Considering the differences of solid waste MC based on income level, it may be seen that solid waste MC falls as the income level increases. In this study, the highest MC was found in the weekend samples in winter in the W1 region. MC proportions of downtown (W4) were generally similar to the values of the medium-income level (W2).
Higher heating values (HHV) of MSWs were measured in summer and winter periods two times with the purpose of determining the calorific values of solid waste samples. HHV values of the samples were found as 1557 kcal·kg−1 in the winter period and 3480 kcal·kg−1 in the summer period. Considering that there is no large difference between waste characterization activities conducted in summer and winter, it is assumed that the most important component having an impact on calorific value is the moisture content. The mean value of HHV measured in the summer and winter periods was calculated as 2518.5 kcal·kg−1.

4. Discussion and Conclusions

This study aims to determine the differences in components in the solid waste composition in a region based on income levels and seasonal conditions. The obtained results are presented as follows:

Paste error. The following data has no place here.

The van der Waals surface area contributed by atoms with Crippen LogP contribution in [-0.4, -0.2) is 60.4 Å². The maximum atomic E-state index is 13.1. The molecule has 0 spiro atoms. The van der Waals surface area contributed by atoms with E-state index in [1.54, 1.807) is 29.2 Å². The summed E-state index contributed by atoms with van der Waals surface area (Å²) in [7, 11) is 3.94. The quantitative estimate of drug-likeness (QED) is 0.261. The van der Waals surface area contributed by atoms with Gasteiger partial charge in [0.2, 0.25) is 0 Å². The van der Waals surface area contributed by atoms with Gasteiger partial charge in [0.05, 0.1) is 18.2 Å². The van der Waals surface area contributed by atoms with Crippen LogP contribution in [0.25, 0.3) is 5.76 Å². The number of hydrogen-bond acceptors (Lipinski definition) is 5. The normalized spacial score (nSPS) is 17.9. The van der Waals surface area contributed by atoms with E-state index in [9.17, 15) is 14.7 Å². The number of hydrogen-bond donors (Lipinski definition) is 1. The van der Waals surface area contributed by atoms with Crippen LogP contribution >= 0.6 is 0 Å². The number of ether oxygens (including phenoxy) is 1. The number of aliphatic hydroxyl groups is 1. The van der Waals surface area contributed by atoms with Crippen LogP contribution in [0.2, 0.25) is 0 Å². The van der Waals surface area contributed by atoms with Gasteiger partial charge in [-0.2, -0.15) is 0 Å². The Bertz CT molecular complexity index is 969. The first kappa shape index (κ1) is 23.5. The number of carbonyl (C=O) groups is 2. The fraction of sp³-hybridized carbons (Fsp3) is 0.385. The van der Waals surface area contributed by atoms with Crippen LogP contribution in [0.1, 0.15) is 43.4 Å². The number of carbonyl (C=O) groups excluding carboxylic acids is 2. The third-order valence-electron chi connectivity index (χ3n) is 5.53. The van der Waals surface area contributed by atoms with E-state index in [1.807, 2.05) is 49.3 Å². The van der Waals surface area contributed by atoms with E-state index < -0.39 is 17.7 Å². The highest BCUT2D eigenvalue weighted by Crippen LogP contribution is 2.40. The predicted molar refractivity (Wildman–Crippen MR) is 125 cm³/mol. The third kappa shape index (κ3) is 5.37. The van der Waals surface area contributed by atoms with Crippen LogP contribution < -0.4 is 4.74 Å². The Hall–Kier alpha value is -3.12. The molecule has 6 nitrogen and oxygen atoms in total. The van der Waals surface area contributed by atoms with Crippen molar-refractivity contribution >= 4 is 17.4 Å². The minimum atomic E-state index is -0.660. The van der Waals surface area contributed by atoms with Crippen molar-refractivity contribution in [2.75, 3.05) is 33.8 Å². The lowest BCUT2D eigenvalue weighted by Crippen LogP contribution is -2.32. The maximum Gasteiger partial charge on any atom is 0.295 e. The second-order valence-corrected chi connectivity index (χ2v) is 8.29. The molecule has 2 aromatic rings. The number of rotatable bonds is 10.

In the findings obtained from the solid waste characterization analysis, the following rates of different types of waste were found: organic waste: 57.69%; package waste: 26.53%; other burnable wastes (fabric, diaper, shoes, slippers, pillow, carpet, rug, bag): 8.01%; park and garden waste: 2.93%; electrical and electronic equipment waste: 1.23%; and hazardous waste: 0.19%. Considering the differences in waste components based on income level, it was found that organic waste rates and income level were inversely proportional. The highest organic waste rate was found in the region having the lowest income level (W1). The recyclable MSW rate was calculated as 26.53% (Table 5). Comparing the rate of package wastes to the mean value of the rates for Istanbul (34.27%), it was found that there was a difference of 8%. Accordingly, management activities towards package wastes in the Kartal district are more positive and effective than activities conducted in Istanbul in general. The package waste rate of the Kartal district was found to be much close to the value of 25%, which is representative of Turkey. It was found that 166,531 tons of solid waste was produced in 2015 and 26.53% of this waste was package waste. Considering this information, it can be concluded that approximately 44,000 tons of package waste was thrown away along with other solid wastes. It is believed that this is a very high rate and more attention should be paid to increasing recycling activities. Additionally, 28.97% of MSWC composition consisted of combustible waste components. This rate is very high and it is believed that the waste in this region can be used as refuse-derived fuel (RDF).